To be announced
Binding of Small Ligands to Two-state Membrane Proteins
Understanding how lipophilic small ligands impact membrane proteins requires knowledge on the molecular structure of ligand binding, a reasoning that has driven relentless efforts in drug discovery and translational research. Binding of such ligands appears however highly complex involving interactions to multiple transmembrane protein sites featuring single or multiple occupancy states in a concentration-dependent manner – a process that might depend further on chemotypes, protein types and conformations. Looking for new developments in the field, we will present and discuss a statistical mechanical formulation of the equilibrium properties of ligand binding to membrane proteins, clarifying the impact of multiple binding events on the energetics of two-state membrane proteins intrinsically driven by a variety of thermodynamical conjugates. The theory in combination with docking or flooding MD may be of special interest by establishing a microscopic framework to be linked with macroscopic measurements. Illustration of the approach will be presented in the context of anesthetic binding to ion channels, highlighting how such calculations in combination with measurements have been applied to investigate anesthetic action.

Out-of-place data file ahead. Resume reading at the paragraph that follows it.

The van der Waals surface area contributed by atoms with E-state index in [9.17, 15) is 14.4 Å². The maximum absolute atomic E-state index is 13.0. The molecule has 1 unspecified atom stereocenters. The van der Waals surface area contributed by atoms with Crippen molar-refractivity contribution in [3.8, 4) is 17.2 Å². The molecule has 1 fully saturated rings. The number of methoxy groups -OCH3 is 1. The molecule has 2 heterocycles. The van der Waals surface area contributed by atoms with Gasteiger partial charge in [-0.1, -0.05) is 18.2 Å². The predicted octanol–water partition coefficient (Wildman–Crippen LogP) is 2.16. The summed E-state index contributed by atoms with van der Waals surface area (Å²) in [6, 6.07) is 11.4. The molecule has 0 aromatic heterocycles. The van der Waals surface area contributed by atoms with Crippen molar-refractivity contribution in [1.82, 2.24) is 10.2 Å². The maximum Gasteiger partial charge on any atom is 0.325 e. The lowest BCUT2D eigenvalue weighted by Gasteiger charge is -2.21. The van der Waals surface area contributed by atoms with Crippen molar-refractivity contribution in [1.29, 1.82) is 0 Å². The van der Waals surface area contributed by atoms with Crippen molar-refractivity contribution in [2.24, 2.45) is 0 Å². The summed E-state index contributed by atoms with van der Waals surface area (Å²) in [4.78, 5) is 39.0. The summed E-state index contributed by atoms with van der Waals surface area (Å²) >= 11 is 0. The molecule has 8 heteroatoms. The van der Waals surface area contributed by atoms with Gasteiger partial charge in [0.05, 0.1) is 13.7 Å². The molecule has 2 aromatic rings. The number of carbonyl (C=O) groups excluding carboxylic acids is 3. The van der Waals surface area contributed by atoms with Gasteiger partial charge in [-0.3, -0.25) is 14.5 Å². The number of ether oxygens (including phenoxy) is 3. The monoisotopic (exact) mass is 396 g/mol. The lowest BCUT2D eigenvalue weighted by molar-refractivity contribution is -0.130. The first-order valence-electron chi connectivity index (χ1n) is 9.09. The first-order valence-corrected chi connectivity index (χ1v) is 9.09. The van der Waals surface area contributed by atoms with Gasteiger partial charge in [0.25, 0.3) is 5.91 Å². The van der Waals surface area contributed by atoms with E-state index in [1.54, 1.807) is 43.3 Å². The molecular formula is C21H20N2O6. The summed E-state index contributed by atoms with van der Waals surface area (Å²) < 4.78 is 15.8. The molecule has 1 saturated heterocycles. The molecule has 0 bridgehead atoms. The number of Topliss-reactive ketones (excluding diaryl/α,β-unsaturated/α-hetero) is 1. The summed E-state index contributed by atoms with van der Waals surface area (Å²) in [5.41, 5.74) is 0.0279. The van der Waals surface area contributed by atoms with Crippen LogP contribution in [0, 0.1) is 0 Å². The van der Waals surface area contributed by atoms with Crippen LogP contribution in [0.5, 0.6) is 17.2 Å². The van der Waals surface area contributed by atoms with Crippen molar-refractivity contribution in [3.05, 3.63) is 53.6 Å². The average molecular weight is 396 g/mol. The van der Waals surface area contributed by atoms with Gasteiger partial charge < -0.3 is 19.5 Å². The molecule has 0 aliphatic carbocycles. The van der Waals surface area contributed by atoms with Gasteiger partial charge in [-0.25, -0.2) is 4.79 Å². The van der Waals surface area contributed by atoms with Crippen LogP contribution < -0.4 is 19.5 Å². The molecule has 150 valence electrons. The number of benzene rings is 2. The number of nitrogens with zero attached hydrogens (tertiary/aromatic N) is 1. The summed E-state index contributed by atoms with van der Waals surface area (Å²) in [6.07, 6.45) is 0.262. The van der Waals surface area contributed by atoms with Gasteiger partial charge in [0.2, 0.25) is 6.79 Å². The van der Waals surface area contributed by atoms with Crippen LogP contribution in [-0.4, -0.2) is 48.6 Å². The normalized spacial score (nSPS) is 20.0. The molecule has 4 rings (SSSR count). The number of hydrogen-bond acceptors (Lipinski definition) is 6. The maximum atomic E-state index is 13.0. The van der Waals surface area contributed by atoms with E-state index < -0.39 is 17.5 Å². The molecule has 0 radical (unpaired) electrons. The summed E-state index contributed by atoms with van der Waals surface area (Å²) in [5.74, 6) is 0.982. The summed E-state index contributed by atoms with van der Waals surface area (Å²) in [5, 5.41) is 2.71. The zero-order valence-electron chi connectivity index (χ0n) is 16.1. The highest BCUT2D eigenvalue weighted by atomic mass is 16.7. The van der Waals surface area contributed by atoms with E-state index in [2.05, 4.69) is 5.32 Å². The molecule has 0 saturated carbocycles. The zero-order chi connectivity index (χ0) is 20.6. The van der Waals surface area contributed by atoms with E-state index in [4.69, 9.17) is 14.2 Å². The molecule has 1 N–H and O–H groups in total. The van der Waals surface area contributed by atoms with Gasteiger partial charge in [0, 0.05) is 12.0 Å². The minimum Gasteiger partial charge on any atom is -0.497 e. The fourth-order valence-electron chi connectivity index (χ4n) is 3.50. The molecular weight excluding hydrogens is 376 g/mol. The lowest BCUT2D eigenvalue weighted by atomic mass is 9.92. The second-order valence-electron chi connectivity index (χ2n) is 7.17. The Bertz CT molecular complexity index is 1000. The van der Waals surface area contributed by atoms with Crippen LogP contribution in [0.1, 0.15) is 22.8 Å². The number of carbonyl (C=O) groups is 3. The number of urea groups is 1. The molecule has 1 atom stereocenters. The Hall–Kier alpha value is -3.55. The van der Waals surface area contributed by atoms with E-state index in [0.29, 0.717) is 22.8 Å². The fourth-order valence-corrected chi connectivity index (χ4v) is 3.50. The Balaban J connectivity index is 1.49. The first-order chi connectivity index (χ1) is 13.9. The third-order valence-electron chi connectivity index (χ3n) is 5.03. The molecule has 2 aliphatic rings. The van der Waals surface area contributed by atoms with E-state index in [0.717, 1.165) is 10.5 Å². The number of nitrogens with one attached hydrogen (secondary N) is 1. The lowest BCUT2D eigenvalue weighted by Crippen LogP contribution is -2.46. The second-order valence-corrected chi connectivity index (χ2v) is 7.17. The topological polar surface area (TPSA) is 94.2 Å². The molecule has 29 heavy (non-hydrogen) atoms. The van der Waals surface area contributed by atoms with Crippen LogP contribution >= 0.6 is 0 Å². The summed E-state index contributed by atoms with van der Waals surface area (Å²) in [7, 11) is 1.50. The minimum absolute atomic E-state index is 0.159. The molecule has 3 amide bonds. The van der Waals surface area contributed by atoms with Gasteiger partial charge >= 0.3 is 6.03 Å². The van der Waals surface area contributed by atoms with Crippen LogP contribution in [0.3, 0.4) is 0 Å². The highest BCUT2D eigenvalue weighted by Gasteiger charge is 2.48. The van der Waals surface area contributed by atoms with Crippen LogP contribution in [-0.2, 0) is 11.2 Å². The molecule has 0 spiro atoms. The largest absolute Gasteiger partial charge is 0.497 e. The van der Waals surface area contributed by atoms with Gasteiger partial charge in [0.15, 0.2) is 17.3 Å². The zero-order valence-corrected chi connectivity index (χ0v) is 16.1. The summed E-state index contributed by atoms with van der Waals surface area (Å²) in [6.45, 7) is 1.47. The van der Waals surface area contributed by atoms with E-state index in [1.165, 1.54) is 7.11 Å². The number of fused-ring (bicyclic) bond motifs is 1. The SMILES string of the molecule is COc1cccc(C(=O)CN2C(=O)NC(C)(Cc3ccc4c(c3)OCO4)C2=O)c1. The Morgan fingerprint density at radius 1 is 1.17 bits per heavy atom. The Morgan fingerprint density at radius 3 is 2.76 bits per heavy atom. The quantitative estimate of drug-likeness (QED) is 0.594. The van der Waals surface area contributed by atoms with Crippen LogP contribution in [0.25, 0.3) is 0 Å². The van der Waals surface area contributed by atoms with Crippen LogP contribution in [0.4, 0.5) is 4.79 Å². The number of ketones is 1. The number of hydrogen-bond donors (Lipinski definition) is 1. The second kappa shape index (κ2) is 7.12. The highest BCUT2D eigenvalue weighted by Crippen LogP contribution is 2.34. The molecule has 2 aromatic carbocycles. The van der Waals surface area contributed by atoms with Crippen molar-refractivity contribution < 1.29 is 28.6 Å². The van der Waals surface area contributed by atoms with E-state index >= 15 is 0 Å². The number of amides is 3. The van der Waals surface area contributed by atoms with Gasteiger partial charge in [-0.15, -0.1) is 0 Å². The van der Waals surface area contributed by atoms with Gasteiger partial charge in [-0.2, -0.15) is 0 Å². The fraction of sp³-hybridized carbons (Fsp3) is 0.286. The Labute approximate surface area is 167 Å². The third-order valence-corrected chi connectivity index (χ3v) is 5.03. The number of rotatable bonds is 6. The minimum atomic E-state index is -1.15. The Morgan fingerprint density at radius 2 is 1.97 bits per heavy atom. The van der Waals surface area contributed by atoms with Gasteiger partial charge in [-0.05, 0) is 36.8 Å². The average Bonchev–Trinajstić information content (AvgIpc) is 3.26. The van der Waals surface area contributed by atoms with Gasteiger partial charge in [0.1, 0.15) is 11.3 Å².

Short Bio Werner has a B.S. degree in Biology (1998), Ph.D in Molecular Biology (University of Brasilia, 2003) and Ph.D. in Theoretical and Computational Chemistry (University Henri Poincaré, 2004). Before becoming an Associate Professor at the University of Brasilia (2009), he was a Post-Doctoral fellow at Tarek’s group (University Henri-Poincaré, FR) and at Klein’s group (University of Pennsylvania and Institute for Computational Molecular Sciences, US). His research concerns the use of high-resolution crystal structures in combination with MD simulations and an arsenal of cutting-edge MD-related methodologies to investigate the structure and function of membrane proteins and their regulation by ligands.